That was really the way that I was looking at the possibilities of creating images. And you know, my first two films [Boy I Am and Kate Bornstein is a Queer & Pleasant Danger] are for trans people, creating images for us to start to see ourselves in the world.
I finish my second film, it's 2014, and I saw Laverne on the cover of Time Magazine. It was in that moment that this lifetime of walking through the world not really understanding who I was, and being trans and not understanding what that meant, the implications of navigating the world as a trans person and being a filmmaker… suddenly, there's this trans woman on the cover of a magazine that says, This is the transgender tipping point.
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Fears and questions converged. What does this mean for trans people to have mainstream attention? While I felt excited to see Laverne as the first openly trans woman to be on the cover, and I’d known her political activist advocacy work that she'd been doing for years in New York, I was also scared about what this meant for people who are not in her shoes.
When we look at history, we know that whenever a marginalised community gets attention, backlash ensues. I was trying to understand this sort of liminal space I found myself in, being in this paradox of excitement around an increase in visibility, but also fear around impending social and legislative violence. At this time, trans people had barely been acknowledged by the mainstream media, let alone celebrated.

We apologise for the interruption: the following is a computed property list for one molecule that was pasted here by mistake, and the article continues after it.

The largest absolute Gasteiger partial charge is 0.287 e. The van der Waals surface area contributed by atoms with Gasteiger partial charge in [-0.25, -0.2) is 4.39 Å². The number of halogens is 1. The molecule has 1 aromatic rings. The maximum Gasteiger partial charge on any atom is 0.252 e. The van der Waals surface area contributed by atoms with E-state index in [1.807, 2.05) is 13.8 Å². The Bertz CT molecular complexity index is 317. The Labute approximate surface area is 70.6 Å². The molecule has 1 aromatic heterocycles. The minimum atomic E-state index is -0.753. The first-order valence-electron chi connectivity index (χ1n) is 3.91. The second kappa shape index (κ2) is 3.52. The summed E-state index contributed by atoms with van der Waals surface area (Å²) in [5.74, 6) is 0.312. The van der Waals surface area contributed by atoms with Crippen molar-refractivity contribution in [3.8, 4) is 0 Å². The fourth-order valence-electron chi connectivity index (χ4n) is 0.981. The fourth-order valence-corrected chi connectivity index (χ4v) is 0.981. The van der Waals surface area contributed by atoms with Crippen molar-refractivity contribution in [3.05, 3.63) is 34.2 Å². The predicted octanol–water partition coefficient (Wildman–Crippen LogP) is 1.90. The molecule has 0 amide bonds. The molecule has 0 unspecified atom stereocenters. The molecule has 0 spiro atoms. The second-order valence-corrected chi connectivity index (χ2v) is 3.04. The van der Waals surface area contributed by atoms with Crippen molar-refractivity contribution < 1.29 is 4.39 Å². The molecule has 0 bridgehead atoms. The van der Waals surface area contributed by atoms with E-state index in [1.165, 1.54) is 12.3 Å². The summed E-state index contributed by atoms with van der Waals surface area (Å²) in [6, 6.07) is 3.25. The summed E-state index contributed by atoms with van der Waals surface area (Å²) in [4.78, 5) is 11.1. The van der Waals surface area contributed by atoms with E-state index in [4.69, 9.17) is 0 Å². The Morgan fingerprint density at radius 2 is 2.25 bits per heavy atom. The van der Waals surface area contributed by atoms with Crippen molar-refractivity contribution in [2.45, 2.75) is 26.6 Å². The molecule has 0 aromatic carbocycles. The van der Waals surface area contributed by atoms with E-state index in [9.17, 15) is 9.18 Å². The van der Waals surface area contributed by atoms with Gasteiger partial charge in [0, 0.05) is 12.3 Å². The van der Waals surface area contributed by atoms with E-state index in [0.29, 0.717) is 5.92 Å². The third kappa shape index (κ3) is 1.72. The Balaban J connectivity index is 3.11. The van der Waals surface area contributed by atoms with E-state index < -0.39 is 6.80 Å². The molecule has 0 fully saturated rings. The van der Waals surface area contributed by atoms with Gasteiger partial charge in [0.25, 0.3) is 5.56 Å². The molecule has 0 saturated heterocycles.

The public knows so much about trans people through the media they've seen, which has been so distorted, so I wanted to understand why the mainstream media was declaring a change for a community it not only had distorted for so long, but had so little connection to. I thought, creating a history of trans representation from that perspective, of that unique moment, I can start to provide the context.
That was the bingo moment?
Right. That was the beginning of the film. Then, you know, the next five years making it, doing all the research that had to be done, because there wasn't a book. I thought there'd be a book on the topic the way that Vito Russo wrote the tone Celluloid Closet that became a documentary. Ethnic Notions was also based on a book of the history of Black people in film and TV. I thought there'd be a book. There wasn't.